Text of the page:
Germany is learning from the past and taking a zero-tolerance stance on racism. Social networks need to do the same.
The German government is currently exploring a variety of legislative options which will require social networks to take action against hate speech on their platforms. “We are already looking in detail at how we can make providers of online platforms criminally liable for undeleted content that breaks German law,” says German Justice Minister, Heiko Maas, who believes more pressure needs to be placed on tech companies.
Twitter set a precedent earlier this year by banning right-wing broadcaster Milo Yiannopoulos, after he incited the harassment of actress Leslie Jones. But aside from that one gesture, which came following a tidal wave of pressure from users, Twitter has an abysmal track record in dealing with hate and abuse. In fact, pretty much every network has been criticised at one point or another for inadequate abuse reporting tools.
This inaction on the part of privately owned companies is causing friction with lawmakers in Germany, where the rules around hate speech are non-negotiable. Last year, a task force was created with the goal of deleting illegal content within a 24 hour window.
“We urgently need more transparency,” says Maas. “We could imagine obliging social networks to publish at regular intervals how many complaints they have received about illegal hate speech and how they dealt with them. That way it would be visible for everyone how many complaints there are and how many deletions. That too would increase the pressure on Facebook, Twitter, Google, and others.” Maas also speculates about issuing financial penalties for undeleted content, as a means of incentivising companies to take action.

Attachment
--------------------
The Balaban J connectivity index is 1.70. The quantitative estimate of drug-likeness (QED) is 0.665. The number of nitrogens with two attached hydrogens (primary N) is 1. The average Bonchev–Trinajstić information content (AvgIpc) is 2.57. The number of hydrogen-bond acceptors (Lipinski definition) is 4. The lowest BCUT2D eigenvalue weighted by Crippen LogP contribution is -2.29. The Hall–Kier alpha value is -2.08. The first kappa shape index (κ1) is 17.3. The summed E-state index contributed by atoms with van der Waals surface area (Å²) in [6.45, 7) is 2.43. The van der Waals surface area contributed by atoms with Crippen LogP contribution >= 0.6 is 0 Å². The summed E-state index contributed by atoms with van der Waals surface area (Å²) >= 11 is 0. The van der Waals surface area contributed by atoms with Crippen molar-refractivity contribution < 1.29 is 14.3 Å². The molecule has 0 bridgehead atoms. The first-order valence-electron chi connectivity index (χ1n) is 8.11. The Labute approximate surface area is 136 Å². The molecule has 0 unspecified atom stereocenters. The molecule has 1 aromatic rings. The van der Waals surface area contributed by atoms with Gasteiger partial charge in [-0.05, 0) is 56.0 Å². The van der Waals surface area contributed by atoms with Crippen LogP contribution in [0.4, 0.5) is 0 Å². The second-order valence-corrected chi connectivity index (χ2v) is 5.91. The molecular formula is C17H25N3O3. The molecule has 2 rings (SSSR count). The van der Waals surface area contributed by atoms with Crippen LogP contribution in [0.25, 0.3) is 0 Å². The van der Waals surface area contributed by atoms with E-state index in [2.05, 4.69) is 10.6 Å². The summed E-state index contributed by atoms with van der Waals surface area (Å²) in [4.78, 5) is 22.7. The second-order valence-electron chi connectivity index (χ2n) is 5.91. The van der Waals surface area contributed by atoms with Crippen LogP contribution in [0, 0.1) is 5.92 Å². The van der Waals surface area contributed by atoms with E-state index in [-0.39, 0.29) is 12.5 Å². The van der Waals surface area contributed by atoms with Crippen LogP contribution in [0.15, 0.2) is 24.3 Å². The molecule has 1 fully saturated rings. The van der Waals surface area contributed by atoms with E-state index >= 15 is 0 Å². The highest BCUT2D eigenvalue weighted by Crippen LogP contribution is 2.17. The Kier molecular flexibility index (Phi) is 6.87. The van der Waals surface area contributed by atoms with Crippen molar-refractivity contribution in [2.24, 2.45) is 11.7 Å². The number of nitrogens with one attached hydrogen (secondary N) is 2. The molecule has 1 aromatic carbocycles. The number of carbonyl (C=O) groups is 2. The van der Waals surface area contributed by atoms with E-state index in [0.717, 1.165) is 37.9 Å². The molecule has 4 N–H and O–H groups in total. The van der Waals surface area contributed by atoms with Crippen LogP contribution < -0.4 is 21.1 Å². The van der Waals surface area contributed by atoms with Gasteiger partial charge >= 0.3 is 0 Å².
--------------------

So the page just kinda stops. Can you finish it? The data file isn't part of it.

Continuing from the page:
As Jean Genet said; “crimes of which a people is ashamed constitute its real history.” Far from shying away from the millions of lives lost during the Holocaust, Germany has taken great steps to ensure that such atrocities never happen again. Militant nationalism, xenophobia and hate speech are not tolerated under the law; inciting racial hatred carries a prison sentence, and Holocaust deniers are prosecuted.
Meanwhile, across the Atlantic, white supremacists are being rebranded as “alt-right” and are thriving on the free publicity offered by media outlets like CNN, who gush and coo about how “dapper” they are while disavowing themselves of any responsibility in the normalisation of racism. A recent article profiling Tomi Lahren and Milo Yiannopoulos, among others, portrayed them as some sort of latter-day Brat Pack while downplaying their racist views, regressive politics and highly dangerous influence.
“Companies that make money with their social networks have social obligations,” says Maas. “It cannot be in that company’s interest that their platform is used to commit crimes.”
Previous efforts by Europol to block extremist content have drawn criticism for excessive censorship, and it remains unclear whether Germany’s approach is at all feasible to roll out globally — but it is absolutely crucial that tech companies become more engaged in the conversation around hate speech and propaganda.
Because if there is one thing of which we can sadly be certain as we head into 2017, it is that there will be plenty more racism, misogyny, homophobia and anti-Semitism to go around in the coming year.